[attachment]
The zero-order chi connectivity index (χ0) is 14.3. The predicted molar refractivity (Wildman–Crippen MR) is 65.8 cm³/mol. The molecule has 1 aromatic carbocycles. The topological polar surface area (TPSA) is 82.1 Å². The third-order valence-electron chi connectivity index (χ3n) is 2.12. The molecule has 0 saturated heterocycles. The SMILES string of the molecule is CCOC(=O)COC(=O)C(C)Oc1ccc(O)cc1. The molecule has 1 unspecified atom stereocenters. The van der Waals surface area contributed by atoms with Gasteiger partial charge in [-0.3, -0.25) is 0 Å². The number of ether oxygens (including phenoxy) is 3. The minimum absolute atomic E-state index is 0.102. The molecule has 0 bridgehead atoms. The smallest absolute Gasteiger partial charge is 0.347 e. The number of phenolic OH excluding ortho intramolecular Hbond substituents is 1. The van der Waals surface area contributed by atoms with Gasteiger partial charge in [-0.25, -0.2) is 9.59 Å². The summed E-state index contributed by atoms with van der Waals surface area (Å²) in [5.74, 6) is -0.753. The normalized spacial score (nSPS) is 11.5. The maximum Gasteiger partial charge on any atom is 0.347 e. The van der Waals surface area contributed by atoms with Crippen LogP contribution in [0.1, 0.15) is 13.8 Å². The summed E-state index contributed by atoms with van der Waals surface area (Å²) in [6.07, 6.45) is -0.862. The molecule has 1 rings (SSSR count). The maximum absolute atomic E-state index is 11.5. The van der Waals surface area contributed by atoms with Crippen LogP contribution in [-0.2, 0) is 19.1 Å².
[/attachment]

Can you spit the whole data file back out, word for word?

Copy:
The zero-order chi connectivity index (χ0) is 14.3. The predicted molar refractivity (Wildman–Crippen MR) is 65.8 cm³/mol. The molecule has 1 aromatic carbocycles. The topological polar surface area (TPSA) is 82.1 Å². The third-order valence-electron chi connectivity index (χ3n) is 2.12. The molecule has 0 saturated heterocycles. The SMILES string of the molecule is CCOC(=O)COC(=O)C(C)Oc1ccc(O)cc1. The molecule has 1 unspecified atom stereocenters. The van der Waals surface area contributed by atoms with Gasteiger partial charge in [-0.3, -0.25) is 0 Å². The number of ether oxygens (including phenoxy) is 3. The minimum absolute atomic E-state index is 0.102. The molecule has 0 bridgehead atoms. The smallest absolute Gasteiger partial charge is 0.347 e. The number of phenolic OH excluding ortho intramolecular Hbond substituents is 1. The van der Waals surface area contributed by atoms with Gasteiger partial charge in [-0.25, -0.2) is 9.59 Å². The summed E-state index contributed by atoms with van der Waals surface area (Å²) in [5.74, 6) is -0.753. The normalized spacial score (nSPS) is 11.5. The maximum Gasteiger partial charge on any atom is 0.347 e. The van der Waals surface area contributed by atoms with Crippen LogP contribution in [0.1, 0.15) is 13.8 Å². The summed E-state index contributed by atoms with van der Waals surface area (Å²) in [6.07, 6.45) is -0.862. The molecule has 1 rings (SSSR count). The maximum absolute atomic E-state index is 11.5. The van der Waals surface area contributed by atoms with Crippen LogP contribution in [-0.2, 0) is 19.1 Å².